Having determined that the current list of magic items is flawed, and decided to build my own one from scratch, removing all the clutter and keeping just the interesting stuff, there is a major question that needs to be answered: how many magic items does the system require? The main goals of this new item list is to offer a varied and fun experience without overwhelming players with options. Also, my resources as a standalone designer are limited, so I’ll tend to err on the side of brevity. With that in mind, what is the absolute minimum amount that would still provide an acceptable degree of variety?
We can answer this by looking at the parcel system described on the Dungeon Master’s Guide. We’ll forget about the new rarity system for now, though I’ll tackle that in a future article. Anyway, the DMG tells us that for a typical 5-man party, each level of adventuring should be rewarded with 4 magic items and enough gold to buy 2 more. This means that the party will see 6 items per level, 60 per tier, and 180 over the course of its whole career. Likewise, each PC will have 1.2 items per level, 12 items per tier, and 36 items total until he reaches his epic destiny. Not all of these will be wholly different items, as the primary slots of items (weapons, armor, and neck) get upgraded frequently, often with higher level versions of what a PC already has, but this should be a decent guideline. Also, we’ll ignore about the effect of consumables and rituals, because these tend to screw the game economy a lot.
I find it most useful to examine these numbers over the course of a whole tier, and on a per slot basis. We have 9 main item slots in the game: weapon/implement, armor, neck, arms, hands, head, feet, belt, ring. Wondrous items don’t take up a slot, but they could be considered as an extra slot or two. For each of these slots, we’ll want an item per PC per tier, except for primary slots, which require two. Overall, this nets us about 12 item slots to fill in a tier for each PC, which very conveniently fits the item supply from the parcel system, as described above. However, this shows us a very important point: it’s not enough to have high raw numbers of items in the systems, they also need to be evenly distributed across slots. Our example 5-man party would require 5 different items for each slot, at the very least, in addition to the 60 total items per tier.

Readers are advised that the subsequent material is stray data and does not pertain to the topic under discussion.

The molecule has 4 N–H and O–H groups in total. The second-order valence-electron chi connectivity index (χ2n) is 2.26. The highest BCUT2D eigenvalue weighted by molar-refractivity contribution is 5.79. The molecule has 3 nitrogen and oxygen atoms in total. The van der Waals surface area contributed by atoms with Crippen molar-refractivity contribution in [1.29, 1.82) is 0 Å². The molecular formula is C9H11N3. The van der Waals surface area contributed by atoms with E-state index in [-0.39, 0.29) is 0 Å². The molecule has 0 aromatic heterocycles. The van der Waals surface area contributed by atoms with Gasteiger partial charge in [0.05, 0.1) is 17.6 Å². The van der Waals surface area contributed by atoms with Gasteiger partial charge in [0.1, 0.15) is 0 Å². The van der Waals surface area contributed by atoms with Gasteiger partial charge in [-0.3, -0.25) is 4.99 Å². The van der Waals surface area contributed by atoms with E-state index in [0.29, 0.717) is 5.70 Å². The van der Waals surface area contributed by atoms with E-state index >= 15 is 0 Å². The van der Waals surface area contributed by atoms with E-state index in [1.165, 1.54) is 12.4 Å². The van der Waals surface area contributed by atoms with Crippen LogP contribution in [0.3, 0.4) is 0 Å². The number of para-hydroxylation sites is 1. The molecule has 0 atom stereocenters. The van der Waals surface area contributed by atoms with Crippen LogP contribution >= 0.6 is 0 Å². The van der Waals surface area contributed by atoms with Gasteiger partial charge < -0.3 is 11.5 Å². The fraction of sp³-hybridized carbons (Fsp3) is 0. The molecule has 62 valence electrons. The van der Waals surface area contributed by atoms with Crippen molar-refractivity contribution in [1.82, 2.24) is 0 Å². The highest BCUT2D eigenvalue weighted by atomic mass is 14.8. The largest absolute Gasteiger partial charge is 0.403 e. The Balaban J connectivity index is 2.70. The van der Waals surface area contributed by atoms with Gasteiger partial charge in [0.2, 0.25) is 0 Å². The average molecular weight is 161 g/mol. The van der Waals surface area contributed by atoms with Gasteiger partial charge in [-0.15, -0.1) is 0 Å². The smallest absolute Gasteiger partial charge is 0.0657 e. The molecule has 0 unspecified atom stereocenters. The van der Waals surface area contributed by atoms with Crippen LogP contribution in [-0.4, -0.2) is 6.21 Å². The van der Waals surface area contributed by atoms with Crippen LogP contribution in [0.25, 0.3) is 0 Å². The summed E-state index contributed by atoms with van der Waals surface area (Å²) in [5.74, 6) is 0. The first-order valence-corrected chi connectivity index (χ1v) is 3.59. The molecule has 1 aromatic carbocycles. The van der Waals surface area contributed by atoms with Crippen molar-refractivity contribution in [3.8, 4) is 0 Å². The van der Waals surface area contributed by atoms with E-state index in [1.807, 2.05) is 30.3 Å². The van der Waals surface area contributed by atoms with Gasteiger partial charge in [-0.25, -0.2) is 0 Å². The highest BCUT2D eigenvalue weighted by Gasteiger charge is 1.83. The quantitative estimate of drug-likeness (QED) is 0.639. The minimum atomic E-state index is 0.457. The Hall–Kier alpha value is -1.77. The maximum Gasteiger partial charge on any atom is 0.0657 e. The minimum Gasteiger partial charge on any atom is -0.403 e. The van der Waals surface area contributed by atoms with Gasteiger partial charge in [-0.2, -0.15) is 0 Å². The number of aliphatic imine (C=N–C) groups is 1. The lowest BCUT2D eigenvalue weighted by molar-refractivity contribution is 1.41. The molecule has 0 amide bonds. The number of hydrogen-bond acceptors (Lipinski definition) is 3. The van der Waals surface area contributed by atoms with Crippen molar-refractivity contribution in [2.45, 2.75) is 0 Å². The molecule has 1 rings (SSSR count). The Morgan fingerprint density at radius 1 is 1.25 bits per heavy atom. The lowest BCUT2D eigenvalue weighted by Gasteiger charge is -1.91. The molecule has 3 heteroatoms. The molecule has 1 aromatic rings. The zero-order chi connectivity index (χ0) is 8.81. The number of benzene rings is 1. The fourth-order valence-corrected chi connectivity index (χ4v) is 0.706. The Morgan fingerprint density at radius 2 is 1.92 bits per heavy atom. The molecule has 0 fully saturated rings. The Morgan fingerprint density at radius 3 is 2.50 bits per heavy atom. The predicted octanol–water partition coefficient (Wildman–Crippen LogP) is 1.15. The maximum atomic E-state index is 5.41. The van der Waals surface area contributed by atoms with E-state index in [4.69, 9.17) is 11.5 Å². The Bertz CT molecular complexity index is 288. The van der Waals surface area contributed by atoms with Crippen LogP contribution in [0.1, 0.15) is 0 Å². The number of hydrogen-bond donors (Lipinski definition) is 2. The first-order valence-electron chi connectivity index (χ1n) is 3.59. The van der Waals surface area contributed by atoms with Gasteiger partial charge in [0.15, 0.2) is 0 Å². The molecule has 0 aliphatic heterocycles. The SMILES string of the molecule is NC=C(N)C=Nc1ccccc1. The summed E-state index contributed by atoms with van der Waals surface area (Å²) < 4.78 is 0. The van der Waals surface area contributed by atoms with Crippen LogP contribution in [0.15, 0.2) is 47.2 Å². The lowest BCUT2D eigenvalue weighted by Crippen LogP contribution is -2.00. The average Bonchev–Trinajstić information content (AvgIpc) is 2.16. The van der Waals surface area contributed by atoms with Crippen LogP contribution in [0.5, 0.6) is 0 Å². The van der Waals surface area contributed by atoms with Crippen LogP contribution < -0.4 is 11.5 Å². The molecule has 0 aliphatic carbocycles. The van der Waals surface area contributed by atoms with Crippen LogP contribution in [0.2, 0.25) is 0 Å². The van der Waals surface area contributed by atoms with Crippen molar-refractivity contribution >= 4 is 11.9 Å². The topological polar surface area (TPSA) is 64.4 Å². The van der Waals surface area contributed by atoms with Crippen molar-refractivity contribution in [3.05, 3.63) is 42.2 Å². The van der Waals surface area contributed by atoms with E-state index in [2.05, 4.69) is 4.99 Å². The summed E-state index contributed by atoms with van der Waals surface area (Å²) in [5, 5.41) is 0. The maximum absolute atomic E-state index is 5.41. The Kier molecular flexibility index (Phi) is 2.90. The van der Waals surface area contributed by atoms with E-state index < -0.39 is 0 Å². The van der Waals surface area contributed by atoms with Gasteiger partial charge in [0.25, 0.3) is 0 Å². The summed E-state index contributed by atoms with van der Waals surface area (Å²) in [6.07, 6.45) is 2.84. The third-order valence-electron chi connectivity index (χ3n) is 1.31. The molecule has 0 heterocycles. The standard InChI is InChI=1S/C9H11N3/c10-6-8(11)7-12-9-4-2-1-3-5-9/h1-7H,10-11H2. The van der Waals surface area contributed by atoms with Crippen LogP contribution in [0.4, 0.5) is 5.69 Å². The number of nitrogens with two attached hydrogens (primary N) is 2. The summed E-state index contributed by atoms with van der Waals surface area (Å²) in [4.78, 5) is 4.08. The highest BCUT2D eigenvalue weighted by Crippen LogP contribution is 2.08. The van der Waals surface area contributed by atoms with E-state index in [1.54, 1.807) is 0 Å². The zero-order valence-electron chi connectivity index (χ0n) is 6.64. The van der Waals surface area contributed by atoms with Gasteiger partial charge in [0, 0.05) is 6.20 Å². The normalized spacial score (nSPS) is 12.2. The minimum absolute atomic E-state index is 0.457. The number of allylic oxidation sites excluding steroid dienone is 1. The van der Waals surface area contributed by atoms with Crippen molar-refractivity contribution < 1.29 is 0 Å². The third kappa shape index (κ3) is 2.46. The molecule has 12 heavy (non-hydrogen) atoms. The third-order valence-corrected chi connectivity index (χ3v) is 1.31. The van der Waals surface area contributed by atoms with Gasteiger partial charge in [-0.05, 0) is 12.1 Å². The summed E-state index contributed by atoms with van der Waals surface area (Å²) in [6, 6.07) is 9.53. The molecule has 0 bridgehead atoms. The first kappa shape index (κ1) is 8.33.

This minimum limit of 5 items per slot and 60 items in total per tier is useful as a reference, but won’t play all that well: all parties will end up seeing the same items, and item repetition across PCs will be too frequent. That said, a multiple of that may be good enough. For now, I will settle with a number slightly above twice this minimum, which I’ve found out to provide an acceptable level of variety, while keeping the treasure list very accessible for players to look up. The fact that it’s low enough to make item design a manageable task was also a considerable upside, of course.
I ended up with 120 items for each tier, with the following slot distribution: